Riding the inter-city bus system during daylight hours is usually safe, but beware of pickpockets. Exercise extreme caution if you ride public buses at night. Take extra care with your personal belongings on the public bus. Commercial bus service between cities and states throughout Brazil is generally safe and efficient.
The metro system is clean, efficient and safe.
Avoid the small vans that operate throughout the city.
Taxis are generally plentiful and safe. Ensure that the cab has a functional meter after you enter the vehicle, and never negotiate a price. Always go by the meter or immediately exit the taxi and find another one.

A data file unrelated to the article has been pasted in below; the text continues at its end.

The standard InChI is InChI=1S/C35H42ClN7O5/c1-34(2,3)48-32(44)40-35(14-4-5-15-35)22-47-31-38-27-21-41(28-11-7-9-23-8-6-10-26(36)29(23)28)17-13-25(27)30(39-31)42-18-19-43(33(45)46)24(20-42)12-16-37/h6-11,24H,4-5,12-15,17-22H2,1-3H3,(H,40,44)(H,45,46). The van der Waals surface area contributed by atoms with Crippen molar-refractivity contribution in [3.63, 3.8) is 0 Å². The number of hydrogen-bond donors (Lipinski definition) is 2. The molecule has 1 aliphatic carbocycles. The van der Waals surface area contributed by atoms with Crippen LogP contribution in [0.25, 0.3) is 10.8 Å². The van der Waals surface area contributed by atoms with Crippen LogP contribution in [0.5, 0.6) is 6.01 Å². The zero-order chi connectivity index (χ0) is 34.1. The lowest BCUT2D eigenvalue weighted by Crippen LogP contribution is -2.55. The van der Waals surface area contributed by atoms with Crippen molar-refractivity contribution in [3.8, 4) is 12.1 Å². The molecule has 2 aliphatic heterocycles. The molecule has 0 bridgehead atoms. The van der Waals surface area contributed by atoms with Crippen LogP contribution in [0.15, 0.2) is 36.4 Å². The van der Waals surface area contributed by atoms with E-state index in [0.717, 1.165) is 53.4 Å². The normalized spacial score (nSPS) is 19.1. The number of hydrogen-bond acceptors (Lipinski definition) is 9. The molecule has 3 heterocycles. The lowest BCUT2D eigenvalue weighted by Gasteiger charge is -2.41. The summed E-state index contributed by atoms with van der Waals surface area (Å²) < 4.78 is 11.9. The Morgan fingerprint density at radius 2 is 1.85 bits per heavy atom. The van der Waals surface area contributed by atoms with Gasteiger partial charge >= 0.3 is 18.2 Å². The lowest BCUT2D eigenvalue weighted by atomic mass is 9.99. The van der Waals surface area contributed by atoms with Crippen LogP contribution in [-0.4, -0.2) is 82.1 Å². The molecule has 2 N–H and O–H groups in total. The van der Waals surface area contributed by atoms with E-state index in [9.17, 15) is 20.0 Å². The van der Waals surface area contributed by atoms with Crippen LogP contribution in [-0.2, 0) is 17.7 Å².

Rio de Janeiro has a relatively low level of political protests, and those that do occur are generally driven by economic reasons and are non-violent. In any event, you should avoid all political rallies or any protests. Depart the area immediately if you see a large concentration of people.
Regional Terrorism and Organized Crime
There are no known indigenous terrorist groups operating in Brazil. Brazil is a non-aligned country with no known enemies and is not known to be targeted by any foreign radical group.
There is significant and sustained organized criminal activity throughout Brazil, especially prevalent in the major cities. All unpacified favelas should be avoided.
International Terrorism or Transnational Terrorism